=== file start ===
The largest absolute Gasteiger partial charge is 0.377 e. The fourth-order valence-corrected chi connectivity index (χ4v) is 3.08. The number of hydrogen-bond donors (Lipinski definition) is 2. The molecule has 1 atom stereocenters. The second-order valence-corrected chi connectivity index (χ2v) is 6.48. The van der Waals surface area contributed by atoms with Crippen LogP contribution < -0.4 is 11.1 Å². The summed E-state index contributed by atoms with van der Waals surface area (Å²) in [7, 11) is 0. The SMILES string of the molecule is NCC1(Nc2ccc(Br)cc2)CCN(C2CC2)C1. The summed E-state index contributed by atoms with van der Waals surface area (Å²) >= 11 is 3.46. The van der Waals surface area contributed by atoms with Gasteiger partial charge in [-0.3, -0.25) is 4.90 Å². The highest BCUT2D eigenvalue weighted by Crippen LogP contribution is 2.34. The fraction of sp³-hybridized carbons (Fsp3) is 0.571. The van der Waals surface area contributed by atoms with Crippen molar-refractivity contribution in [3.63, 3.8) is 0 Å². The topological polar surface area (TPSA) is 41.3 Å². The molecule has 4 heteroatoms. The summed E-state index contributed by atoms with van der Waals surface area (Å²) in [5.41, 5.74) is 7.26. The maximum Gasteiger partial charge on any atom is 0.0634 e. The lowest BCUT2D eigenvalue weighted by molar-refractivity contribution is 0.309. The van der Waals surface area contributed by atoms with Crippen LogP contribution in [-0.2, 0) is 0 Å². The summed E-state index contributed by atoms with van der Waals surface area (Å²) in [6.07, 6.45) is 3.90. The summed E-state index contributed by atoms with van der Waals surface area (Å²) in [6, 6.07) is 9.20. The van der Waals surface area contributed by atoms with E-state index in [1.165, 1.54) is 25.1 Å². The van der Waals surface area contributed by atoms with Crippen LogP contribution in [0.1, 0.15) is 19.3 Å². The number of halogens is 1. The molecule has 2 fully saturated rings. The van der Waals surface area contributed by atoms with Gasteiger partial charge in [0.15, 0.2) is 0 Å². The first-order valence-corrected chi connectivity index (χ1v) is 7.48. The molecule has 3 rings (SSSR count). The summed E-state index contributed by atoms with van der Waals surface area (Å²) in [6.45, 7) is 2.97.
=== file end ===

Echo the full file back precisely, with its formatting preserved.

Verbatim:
The largest absolute Gasteiger partial charge is 0.377 e. The fourth-order valence-corrected chi connectivity index (χ4v) is 3.08. The number of hydrogen-bond donors (Lipinski definition) is 2. The molecule has 1 atom stereocenters. The second-order valence-corrected chi connectivity index (χ2v) is 6.48. The van der Waals surface area contributed by atoms with Crippen LogP contribution < -0.4 is 11.1 Å². The summed E-state index contributed by atoms with van der Waals surface area (Å²) in [7, 11) is 0. The SMILES string of the molecule is NCC1(Nc2ccc(Br)cc2)CCN(C2CC2)C1. The summed E-state index contributed by atoms with van der Waals surface area (Å²) >= 11 is 3.46. The van der Waals surface area contributed by atoms with Gasteiger partial charge in [-0.3, -0.25) is 4.90 Å². The highest BCUT2D eigenvalue weighted by Crippen LogP contribution is 2.34. The fraction of sp³-hybridized carbons (Fsp3) is 0.571. The van der Waals surface area contributed by atoms with Crippen molar-refractivity contribution in [3.63, 3.8) is 0 Å². The topological polar surface area (TPSA) is 41.3 Å². The molecule has 4 heteroatoms. The summed E-state index contributed by atoms with van der Waals surface area (Å²) in [5.41, 5.74) is 7.26. The maximum Gasteiger partial charge on any atom is 0.0634 e. The lowest BCUT2D eigenvalue weighted by molar-refractivity contribution is 0.309. The van der Waals surface area contributed by atoms with Crippen LogP contribution in [-0.2, 0) is 0 Å². The summed E-state index contributed by atoms with van der Waals surface area (Å²) in [6.07, 6.45) is 3.90. The summed E-state index contributed by atoms with van der Waals surface area (Å²) in [6, 6.07) is 9.20. The van der Waals surface area contributed by atoms with E-state index in [1.165, 1.54) is 25.1 Å². The van der Waals surface area contributed by atoms with Crippen LogP contribution in [0.1, 0.15) is 19.3 Å². The number of halogens is 1. The molecule has 2 fully saturated rings. The van der Waals surface area contributed by atoms with Gasteiger partial charge in [0.15, 0.2) is 0 Å². The first-order valence-corrected chi connectivity index (χ1v) is 7.48. The molecule has 3 rings (SSSR count). The summed E-state index contributed by atoms with van der Waals surface area (Å²) in [6.45, 7) is 2.97.